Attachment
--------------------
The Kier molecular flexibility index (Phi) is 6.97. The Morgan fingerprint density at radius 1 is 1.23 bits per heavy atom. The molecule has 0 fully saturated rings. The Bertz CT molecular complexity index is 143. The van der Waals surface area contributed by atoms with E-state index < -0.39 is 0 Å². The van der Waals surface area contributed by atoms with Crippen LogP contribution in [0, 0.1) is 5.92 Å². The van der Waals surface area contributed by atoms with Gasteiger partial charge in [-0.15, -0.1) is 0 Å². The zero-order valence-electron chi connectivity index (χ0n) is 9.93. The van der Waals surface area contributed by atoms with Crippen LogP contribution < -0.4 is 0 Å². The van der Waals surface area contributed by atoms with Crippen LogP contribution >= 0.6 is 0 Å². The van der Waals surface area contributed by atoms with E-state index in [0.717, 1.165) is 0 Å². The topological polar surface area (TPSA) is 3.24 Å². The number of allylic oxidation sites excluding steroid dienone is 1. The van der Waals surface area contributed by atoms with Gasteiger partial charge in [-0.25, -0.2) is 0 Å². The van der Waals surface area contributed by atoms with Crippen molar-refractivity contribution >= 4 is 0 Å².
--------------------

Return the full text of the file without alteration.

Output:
The Kier molecular flexibility index (Phi) is 6.97. The Morgan fingerprint density at radius 1 is 1.23 bits per heavy atom. The molecule has 0 fully saturated rings. The Bertz CT molecular complexity index is 143. The van der Waals surface area contributed by atoms with E-state index < -0.39 is 0 Å². The van der Waals surface area contributed by atoms with Crippen LogP contribution in [0, 0.1) is 5.92 Å². The van der Waals surface area contributed by atoms with Gasteiger partial charge in [-0.15, -0.1) is 0 Å². The zero-order valence-electron chi connectivity index (χ0n) is 9.93. The van der Waals surface area contributed by atoms with Crippen LogP contribution < -0.4 is 0 Å². The van der Waals surface area contributed by atoms with Crippen LogP contribution >= 0.6 is 0 Å². The van der Waals surface area contributed by atoms with E-state index in [0.717, 1.165) is 0 Å². The topological polar surface area (TPSA) is 3.24 Å². The number of allylic oxidation sites excluding steroid dienone is 1. The van der Waals surface area contributed by atoms with Gasteiger partial charge in [-0.25, -0.2) is 0 Å². The van der Waals surface area contributed by atoms with Crippen molar-refractivity contribution >= 4 is 0 Å².